For fans of Balto and other real-life dog stories, here's a heavily illustrated middle-grade novel about a canine movie star of the 1920s, dramatically told in both words and pictures by an acclaimed author and a Caldecott Medal-winning illustrator.
When movie director Larry Trimble travels to Berlin searching for his next big star--a dog!--he finds Etzel, a fierce, highly trained three-year-old German shepherd police dog. Larry sees past the snarls and growls and brings Etzel back to Hollywood, where he is renamed Strongheart. Along with screenwriter Jane Murfin, Larry grooms his protégé to be a star of the silver screen--and he succeeds, starting with Strongheart's first film, The Love Master, which is released in 1921. Strongheart is soon joined by a leading lady, a German shepherd named Lady Julie, and becomes a sensation.
Touching, charming, playful, and based on real events, this moving tale by Candace Fleming and illustrated by Eric Rohmann tells all about "the wonder dog" who took America by storm.
A NEW YORK PUBLIC LIBRARY BEST BOOK OF 2018
A CHICAGO PUBLIC LIBRARY BEST BOOK OF 2018
An Excerpt fromStrongheart: Wonder Dog of the Silver Screen
On a farm between the Bavarian Alps and the city of Berlin, a carefree puppy named Etzel played in a sun-washed barnyard.
He chased the chickens, barking in delight at their squawks and flaps.
He tipped over his water bowl, splashing and sliding in sloppy-fun mud.
And he gulped down the last of his kibble, licking the bowl to shiny emptiness.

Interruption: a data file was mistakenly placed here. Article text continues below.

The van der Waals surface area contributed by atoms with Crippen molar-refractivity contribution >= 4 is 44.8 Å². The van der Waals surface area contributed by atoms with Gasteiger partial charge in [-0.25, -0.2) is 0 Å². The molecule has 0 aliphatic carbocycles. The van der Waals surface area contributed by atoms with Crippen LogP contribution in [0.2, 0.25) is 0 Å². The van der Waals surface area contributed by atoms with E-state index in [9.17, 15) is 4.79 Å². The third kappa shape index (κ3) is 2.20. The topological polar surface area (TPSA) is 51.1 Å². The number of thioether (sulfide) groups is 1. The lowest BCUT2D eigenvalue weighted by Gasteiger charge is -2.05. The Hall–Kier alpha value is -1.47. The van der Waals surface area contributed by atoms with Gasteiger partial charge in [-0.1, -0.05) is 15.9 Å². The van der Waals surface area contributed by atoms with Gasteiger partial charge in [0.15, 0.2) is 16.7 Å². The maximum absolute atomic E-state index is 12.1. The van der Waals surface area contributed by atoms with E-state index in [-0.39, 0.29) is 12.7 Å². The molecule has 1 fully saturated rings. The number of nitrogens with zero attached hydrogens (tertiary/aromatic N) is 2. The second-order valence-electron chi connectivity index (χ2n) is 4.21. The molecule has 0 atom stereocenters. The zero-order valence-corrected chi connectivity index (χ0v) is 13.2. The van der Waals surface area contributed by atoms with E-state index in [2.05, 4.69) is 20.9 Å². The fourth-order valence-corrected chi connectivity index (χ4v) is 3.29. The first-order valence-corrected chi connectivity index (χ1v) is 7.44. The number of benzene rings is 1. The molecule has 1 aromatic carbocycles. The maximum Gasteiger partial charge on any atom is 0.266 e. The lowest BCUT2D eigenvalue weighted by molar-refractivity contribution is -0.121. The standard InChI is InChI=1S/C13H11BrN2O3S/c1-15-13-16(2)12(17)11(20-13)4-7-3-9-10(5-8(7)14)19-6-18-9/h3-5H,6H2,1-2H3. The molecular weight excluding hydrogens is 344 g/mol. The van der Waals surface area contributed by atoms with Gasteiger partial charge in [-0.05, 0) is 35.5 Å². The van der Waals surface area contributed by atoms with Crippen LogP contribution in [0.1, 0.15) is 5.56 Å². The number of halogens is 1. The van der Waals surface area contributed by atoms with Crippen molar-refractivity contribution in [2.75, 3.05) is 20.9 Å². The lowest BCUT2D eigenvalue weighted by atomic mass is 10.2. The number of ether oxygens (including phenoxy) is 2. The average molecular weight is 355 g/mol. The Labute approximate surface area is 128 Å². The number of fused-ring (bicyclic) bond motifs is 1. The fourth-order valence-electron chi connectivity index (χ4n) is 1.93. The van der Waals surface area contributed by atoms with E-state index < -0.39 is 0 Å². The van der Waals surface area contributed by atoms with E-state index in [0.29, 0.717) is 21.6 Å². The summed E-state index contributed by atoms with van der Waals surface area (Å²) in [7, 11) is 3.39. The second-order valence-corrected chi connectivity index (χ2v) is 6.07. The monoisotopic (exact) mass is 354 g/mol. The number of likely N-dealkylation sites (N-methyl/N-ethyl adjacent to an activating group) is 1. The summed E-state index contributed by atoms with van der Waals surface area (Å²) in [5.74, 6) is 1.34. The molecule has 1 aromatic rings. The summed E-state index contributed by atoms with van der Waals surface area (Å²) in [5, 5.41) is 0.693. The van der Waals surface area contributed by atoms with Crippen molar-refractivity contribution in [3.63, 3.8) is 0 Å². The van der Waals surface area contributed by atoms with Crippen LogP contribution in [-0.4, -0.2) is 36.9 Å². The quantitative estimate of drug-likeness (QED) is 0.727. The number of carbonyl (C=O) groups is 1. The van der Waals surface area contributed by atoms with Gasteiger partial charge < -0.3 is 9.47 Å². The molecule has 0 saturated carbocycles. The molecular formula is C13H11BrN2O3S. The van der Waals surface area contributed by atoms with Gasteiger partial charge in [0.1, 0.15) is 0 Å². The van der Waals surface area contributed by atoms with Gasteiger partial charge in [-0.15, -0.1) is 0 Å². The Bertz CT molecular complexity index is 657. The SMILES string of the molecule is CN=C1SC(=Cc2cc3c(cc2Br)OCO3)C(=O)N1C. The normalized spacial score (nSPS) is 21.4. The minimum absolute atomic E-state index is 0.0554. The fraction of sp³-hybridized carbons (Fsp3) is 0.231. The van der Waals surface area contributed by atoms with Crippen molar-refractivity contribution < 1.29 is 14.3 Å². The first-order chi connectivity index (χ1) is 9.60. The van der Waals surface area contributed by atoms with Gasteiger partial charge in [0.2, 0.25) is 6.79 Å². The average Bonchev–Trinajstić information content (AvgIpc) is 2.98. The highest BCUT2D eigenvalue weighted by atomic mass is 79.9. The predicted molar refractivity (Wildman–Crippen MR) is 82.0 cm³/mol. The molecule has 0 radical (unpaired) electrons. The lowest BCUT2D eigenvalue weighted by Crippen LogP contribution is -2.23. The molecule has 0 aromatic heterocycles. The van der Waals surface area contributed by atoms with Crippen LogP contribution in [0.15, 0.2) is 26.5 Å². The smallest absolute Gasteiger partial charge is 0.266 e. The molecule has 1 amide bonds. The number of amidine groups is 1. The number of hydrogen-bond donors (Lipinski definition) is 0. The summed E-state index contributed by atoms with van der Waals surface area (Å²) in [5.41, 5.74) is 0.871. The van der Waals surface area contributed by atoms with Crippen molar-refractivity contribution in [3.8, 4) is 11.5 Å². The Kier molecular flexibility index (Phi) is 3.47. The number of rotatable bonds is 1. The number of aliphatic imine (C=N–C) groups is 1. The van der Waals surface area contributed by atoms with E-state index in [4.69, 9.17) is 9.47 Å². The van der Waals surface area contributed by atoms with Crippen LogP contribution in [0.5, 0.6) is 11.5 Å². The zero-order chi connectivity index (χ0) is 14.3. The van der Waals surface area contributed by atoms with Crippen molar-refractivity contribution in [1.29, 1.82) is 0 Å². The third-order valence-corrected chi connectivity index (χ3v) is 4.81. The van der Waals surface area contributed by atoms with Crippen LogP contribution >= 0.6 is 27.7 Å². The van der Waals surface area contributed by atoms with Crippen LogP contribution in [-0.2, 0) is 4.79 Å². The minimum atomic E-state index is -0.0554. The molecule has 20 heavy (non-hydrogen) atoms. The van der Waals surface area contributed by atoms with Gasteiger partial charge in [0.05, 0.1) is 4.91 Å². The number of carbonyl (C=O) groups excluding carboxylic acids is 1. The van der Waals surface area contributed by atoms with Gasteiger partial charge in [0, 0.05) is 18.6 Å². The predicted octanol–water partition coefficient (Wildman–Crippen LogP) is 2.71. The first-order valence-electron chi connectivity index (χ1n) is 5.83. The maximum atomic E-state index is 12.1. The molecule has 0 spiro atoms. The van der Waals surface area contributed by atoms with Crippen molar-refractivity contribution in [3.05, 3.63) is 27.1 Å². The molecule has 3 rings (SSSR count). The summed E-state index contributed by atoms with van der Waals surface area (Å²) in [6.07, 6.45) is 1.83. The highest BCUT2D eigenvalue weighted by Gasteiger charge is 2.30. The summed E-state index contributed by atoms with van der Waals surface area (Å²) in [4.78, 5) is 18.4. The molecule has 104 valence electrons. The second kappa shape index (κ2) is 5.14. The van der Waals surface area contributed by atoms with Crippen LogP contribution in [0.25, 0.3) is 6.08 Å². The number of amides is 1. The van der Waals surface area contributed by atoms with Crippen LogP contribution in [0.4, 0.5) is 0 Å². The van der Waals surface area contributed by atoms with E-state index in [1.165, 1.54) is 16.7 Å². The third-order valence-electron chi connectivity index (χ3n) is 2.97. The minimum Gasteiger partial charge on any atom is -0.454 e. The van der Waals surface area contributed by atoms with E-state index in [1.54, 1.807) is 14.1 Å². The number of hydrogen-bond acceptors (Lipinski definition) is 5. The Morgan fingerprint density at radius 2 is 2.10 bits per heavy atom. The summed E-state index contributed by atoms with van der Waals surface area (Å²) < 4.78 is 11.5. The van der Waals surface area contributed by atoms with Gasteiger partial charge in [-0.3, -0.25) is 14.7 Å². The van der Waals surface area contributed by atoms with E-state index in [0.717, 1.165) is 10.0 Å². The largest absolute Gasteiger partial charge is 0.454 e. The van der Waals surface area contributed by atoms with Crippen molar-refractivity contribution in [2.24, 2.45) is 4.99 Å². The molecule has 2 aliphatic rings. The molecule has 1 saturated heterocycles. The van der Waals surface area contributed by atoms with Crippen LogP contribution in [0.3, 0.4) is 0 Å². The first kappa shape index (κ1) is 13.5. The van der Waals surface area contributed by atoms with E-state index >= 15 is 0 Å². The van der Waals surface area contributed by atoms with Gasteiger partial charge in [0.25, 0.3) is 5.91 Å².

At last, tired and full, he flopped onto the squirming puppies nestled in the curve of his mother’s belly.
His sister, Greta, nipped his ear.
His brother, Otto, yipped a complaint.
But Etzel just wiggled down between them and sighed.
He had just closed his eyes, when—
“Here’s a big, handsome one,” a man’s voice boomed.
Rough hands tore Etzel away from his family and held him high.
The puppy whimpered. His paws flailed in the suddenly cold air.
“Look at those markings,” the voice boomed again. “Only purebred German shepherds have those. And what fine teeth . . .”
Rude fingers pulled back Etzel’s lips.
“With the right training, they could tear a man to shreds. Should we take him?”
“Ja, take him,” rumbled a second voice. “And we will turn him into the fiercest guard dog on the Berlin police force.”
Etzel was shoved into a canvas bag.
His mother barked.
Greta and Otto yelped.
In the bag’s darkness, Etzel whined.